HIV-1 continues to spread at an alarming rate, with an estimated 4 million new infections occurring each of the last several years. There are currently no HIV-1 vaccine candidates that demonstrate efficacy against the diverse HIV-1 strains that are circulating globally. Neutralizing antibodies have been shown to block HIV-1 infection in experimental model systems. However, these results were obtained under ideal conditions, where passively administered antibodies that were known to readily neutralize the virus being tested were used;most HIV-1 strains would not be neutralized by these same antibodies. At present, it is unclear what types of antibodies would be most effective in blocking the strains of HIV-1 that are circulating in highly affected populations. Antibodies are passively acquired in the setting of mother-to-child HIV-1 transmission, and our recent studies suggest that these antibodies may select for transmission of escape variants to the infant. Thus, the exposure of infants to HIV-1 from their mother provides a setting in which to examine the role of neutralizing antibodies in HIV-1 transmission, and to characterize the specificity of antibody responses that may be protective. We hypothesize that there are neutralizing antibodies that contribute to protection of the infant from HIV-1 infection. Here, we propose to test this hypothesis using banked samples collected from a clinical trial of breastfeeding transmission of HIV-1 that included 425 mother-infant pairs from Nairobi, Kenya. In this cohort, infant infection status was monitored at regular intervals, so that the timing of infection is well defined;In addition a variety of clinical and virological data is available. Using samples from this cohort, maternal neutralizing antibody breadth and potency will be examined against a panel of HIV-1 variants isolated from early in infection. Passively transferred antibody profiles will be similarly evaluated in a subset of infants. The goal of these aims will be to identify the neutralizing antibody responses that correlate with a reduced risk of HIV-1 transmission, and specifically, whether potency, breadth or specificity for particular viral strains is the best predictor of transmission risk. In addition, we propose to examine the molecular basis for escape from neutralizing antibodies in cases where transmission has occurred. These studies will help define critical epitopes on the HIV-1 envelope protein that contribute to neutralization escape during HIV-1 transmission. Together, these studies will test the hypothesis that broad and/or potent neutralizing antibody responses can help protect against HIV-1 infection, and they may provide unique insights into the specificity of antibodies that are capable of blocking HIV-1 acquisition. Testing this hypothesis is of critical importance to future vaccine design, because it will provide data to support or refute the importance of eliciting neutralizing antibodies with a vaccine immunogen.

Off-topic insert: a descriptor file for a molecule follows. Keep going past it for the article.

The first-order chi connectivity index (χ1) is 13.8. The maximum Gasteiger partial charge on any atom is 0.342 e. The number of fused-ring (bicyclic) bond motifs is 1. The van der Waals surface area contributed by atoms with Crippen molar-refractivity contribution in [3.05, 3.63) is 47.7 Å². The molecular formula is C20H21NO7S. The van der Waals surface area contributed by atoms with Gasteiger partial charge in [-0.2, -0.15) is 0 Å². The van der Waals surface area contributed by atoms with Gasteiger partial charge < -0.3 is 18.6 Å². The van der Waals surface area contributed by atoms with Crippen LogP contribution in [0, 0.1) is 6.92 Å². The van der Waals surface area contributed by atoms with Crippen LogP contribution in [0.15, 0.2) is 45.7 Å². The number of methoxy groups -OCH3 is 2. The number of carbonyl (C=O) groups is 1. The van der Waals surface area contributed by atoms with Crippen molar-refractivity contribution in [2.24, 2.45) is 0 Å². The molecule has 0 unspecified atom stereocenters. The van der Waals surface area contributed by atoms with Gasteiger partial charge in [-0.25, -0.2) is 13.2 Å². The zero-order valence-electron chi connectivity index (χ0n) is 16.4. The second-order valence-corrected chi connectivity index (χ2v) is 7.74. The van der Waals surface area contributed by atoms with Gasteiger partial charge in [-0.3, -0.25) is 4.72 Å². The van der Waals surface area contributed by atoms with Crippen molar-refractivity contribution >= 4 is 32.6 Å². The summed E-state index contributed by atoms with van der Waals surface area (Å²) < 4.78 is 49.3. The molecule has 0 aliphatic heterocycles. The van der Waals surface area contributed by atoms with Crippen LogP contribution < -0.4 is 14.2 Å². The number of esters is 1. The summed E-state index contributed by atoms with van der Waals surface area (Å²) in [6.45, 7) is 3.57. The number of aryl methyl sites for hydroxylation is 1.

A major goal of HIV vaccine research is to find a means to elicit broad and potent neutralizing antibodies. However, there is no direct evidence that such antibodies actually protect humans from HIV-1 infection. Here, we propose to test the hypothesis that broad and potent neutralizing antibodies protect infants of HIV- 1 positive mothers from infection.
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